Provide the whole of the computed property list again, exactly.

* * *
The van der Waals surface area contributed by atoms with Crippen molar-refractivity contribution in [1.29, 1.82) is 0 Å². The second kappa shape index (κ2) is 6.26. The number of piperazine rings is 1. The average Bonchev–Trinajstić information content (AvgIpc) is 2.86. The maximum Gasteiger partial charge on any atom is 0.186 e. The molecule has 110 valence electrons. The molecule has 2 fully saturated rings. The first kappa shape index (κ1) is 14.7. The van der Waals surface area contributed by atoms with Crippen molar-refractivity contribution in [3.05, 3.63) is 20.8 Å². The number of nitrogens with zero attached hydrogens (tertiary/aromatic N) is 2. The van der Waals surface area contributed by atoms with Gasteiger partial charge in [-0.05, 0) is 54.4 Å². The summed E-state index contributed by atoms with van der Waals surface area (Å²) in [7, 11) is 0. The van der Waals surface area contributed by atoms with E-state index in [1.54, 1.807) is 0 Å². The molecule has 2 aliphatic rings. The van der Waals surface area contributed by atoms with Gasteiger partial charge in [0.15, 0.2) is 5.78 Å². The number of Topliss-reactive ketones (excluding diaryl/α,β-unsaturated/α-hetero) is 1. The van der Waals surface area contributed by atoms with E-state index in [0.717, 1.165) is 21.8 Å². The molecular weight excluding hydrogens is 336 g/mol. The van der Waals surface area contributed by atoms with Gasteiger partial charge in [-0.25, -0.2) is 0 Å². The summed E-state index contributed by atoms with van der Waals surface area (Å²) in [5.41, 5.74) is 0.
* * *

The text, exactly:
The van der Waals surface area contributed by atoms with Crippen molar-refractivity contribution in [1.29, 1.82) is 0 Å². The second kappa shape index (κ2) is 6.26. The number of piperazine rings is 1. The average Bonchev–Trinajstić information content (AvgIpc) is 2.86. The maximum Gasteiger partial charge on any atom is 0.186 e. The molecule has 110 valence electrons. The molecule has 2 fully saturated rings. The first kappa shape index (κ1) is 14.7. The van der Waals surface area contributed by atoms with Crippen molar-refractivity contribution in [3.05, 3.63) is 20.8 Å². The number of nitrogens with zero attached hydrogens (tertiary/aromatic N) is 2. The van der Waals surface area contributed by atoms with Gasteiger partial charge in [-0.05, 0) is 54.4 Å². The summed E-state index contributed by atoms with van der Waals surface area (Å²) in [7, 11) is 0. The van der Waals surface area contributed by atoms with E-state index in [1.54, 1.807) is 0 Å². The molecule has 2 aliphatic rings. The van der Waals surface area contributed by atoms with Gasteiger partial charge in [0.15, 0.2) is 5.78 Å². The number of Topliss-reactive ketones (excluding diaryl/α,β-unsaturated/α-hetero) is 1. The van der Waals surface area contributed by atoms with E-state index in [0.717, 1.165) is 21.8 Å². The molecular weight excluding hydrogens is 336 g/mol. The van der Waals surface area contributed by atoms with Gasteiger partial charge in [-0.25, -0.2) is 0 Å². The summed E-state index contributed by atoms with van der Waals surface area (Å²) in [5.41, 5.74) is 0.